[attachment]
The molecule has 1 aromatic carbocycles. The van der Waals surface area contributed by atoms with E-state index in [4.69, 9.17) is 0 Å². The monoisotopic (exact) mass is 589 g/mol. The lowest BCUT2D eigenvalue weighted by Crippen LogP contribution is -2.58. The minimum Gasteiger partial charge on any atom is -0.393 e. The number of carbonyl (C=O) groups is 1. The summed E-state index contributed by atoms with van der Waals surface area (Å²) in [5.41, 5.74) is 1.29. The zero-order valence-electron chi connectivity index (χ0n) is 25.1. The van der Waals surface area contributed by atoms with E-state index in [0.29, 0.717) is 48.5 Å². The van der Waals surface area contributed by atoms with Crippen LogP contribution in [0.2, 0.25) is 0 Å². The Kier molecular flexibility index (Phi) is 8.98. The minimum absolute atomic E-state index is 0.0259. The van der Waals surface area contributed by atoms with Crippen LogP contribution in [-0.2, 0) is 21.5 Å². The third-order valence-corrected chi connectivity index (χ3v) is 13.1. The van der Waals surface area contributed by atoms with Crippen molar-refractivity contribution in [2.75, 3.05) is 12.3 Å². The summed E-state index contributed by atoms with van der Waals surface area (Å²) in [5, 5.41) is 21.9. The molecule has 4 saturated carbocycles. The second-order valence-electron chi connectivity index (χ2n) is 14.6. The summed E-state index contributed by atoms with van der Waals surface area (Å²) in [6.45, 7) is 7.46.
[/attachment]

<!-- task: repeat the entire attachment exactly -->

The molecule has 1 aromatic carbocycles. The van der Waals surface area contributed by atoms with E-state index in [4.69, 9.17) is 0 Å². The monoisotopic (exact) mass is 589 g/mol. The lowest BCUT2D eigenvalue weighted by Crippen LogP contribution is -2.58. The minimum Gasteiger partial charge on any atom is -0.393 e. The number of carbonyl (C=O) groups is 1. The summed E-state index contributed by atoms with van der Waals surface area (Å²) in [5.41, 5.74) is 1.29. The zero-order valence-electron chi connectivity index (χ0n) is 25.1. The van der Waals surface area contributed by atoms with E-state index in [0.29, 0.717) is 48.5 Å². The van der Waals surface area contributed by atoms with Crippen LogP contribution in [0.2, 0.25) is 0 Å². The Kier molecular flexibility index (Phi) is 8.98. The minimum absolute atomic E-state index is 0.0259. The van der Waals surface area contributed by atoms with Crippen LogP contribution in [-0.2, 0) is 21.5 Å². The third-order valence-corrected chi connectivity index (χ3v) is 13.1. The van der Waals surface area contributed by atoms with Crippen molar-refractivity contribution in [2.75, 3.05) is 12.3 Å². The summed E-state index contributed by atoms with van der Waals surface area (Å²) in [5, 5.41) is 21.9. The molecule has 4 saturated carbocycles. The second-order valence-electron chi connectivity index (χ2n) is 14.6. The summed E-state index contributed by atoms with van der Waals surface area (Å²) in [6.45, 7) is 7.46.